6 Simple Hacks That Will Make Your Daily Routine More Earth-Friendly

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Being the globally aware, socially conscious person that you are, surely you’d love to up your game when it comes to sustainable living habits, right? Earth Day 2018 is on April 22, and according to the official Earth Day website, there’s lots you can do to help increase awareness while contributing to more sustainable practices — with a particular emphasis on ditching the plastics this year. But there are tons of little changes to make your daily routine just a tiny bit more green, and these six sustainable living tips are a pretty easy place to start.

Whether your aim is to decrease your energy use, switch to non-toxic cleaning products, help protect our waterways, wildlife, and forests, and just generally green up your carbon footprint — you can assess your environmental impact here — there are lots of easy and fun ways to adopt more sustainable living habits, and help take better care of both yourself and the Earth. If we each make some simple changes in our everyday lives, we can help improve the planet we all share. In honor of Earth Month 2018, check out these seven simple hacks for changing up your daily routine to reduce your consumption, reuse what you’ve got, and walk a bit more gently on this beautiful planet of ours.

Ditch The Plastic Bags

Single use plastic bags — like those you'd find at your supermarket checkout — are ending up in landfills and clogging up our oceans. According to TIME, 8 million metric tons of plastic end up in our oceans each year. Reducing the use of single use plastics — like plastic shopping bags — is a key way to cut down on the amount of plastic waste ending up in our oceans each year, according to a study published in the journal Science in 2015. Bring reusable shopping bags to the grocery store instead.

Swap Out Your Plastic Wrap

Sandwich Wrap, $11, Bee's Wrap

Bee's Wrap, an eco-friendly alternative to your traditional food storage wraps, is a (super cute) way to reduce your reliance on plastic products. Made of beeswax-coated organic cotton muslin and jojoba oil, Bee's Wrap is an affordable, reusable plastic wrap substitute — and is also washable and compostable.

Opt For Reusable Straws

Reusable Drinking Straws, $6.99, Amazon

Plastic straw are another single use plastic that we'd all be better off kicking to the curb. Glass, paper, or stainless steel straws are a great alternative, though — and the Plastic Pollution Coalition encourages their use over the old plastic alternative. Not only will you be reducing your plastic consumption by rethinking your shopping choices, you'll be reducing your exposure to potentially endocrine-distrupting pthalates and BPA, too.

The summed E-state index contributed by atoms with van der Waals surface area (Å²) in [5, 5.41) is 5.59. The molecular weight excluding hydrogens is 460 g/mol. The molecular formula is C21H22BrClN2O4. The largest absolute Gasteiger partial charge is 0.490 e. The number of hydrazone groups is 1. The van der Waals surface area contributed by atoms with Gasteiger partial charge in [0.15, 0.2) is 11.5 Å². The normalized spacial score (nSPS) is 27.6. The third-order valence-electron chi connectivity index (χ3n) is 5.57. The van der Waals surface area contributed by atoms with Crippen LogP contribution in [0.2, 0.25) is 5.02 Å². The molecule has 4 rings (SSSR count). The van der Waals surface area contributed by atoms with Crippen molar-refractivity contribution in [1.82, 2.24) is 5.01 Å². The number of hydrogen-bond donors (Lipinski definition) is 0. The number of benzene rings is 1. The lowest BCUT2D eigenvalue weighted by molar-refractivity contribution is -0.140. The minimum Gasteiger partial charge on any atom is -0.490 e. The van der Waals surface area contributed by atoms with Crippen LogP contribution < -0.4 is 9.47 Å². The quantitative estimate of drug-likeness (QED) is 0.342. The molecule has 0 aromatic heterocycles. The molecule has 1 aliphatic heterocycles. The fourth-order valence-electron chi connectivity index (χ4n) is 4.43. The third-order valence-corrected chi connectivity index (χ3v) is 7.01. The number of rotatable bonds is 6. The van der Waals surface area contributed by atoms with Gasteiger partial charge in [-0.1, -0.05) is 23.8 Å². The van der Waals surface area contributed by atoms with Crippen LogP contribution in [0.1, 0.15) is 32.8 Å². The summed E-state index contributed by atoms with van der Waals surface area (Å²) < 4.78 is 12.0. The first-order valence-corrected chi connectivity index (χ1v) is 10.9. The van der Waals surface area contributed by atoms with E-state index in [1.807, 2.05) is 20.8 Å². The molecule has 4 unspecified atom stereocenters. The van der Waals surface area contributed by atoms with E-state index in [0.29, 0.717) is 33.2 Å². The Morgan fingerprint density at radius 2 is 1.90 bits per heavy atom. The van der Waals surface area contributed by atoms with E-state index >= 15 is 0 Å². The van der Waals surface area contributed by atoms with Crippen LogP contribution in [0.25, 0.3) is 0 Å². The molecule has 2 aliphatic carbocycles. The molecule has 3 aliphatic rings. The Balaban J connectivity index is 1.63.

Switch To Paperless Billing

Paperless billing is a great way to reduce your reliance on paper, and most utility companies and phone carriers encourage the switch to paperless (since it saves them time and energy, too). Opting in is typically super easy, and can usually be found on a company's main website.

Bring Your Own Water Bottle

S'well 17 oz. Water Bottle, $35, S'well

Commercial water bottles are another single use plastic that clog up our landfills and pollute our oceans. Reusable water bottles will save you money and avoid putting another plastic bottle in the ocean. Glass and stainless steel water bottles are also usually BPA free; another plus for your health.

Switch To A Reusable Menstrual Product

Lily Cup, $39.95, Amazon

I might lose some of you here, but pause and consider — reviewers and devotees love these things. Reusable menstrual hygiene products include washable pads, period underwear, and the menstrual cup. And remember that whenever you reduce your consumption of plastic products (like tampon applicators, for instance), the potential positive effects benefit both the planet, and your health. Don't you love how that works?

Rethink Your Transport

Biking, taking public transportation, and participating in car sharing are some great ways to reduce your carbon footprint and global gas emissions overload. The Environmental Protection Agency (EPA) recommends that when and if you do drive your car, you can help slash emissions by going easy on your gas pedal and breaks, getting regular tune ups, including oil changes, and sticking with the manufacturer's maintenance schedule. Choose a fuel efficient vehicle, such as hybrids or electric cars when and if you can, and shut off the car when you're not driving — no idling.

While some of these tips may require some up front investment, think of it as an investment in our planet — that doesn't take a lot of effort to implement. Start small with these lifestyle changes, then work your way up to bigger ones because while Earth Month may end with April, we still have to live here all year round.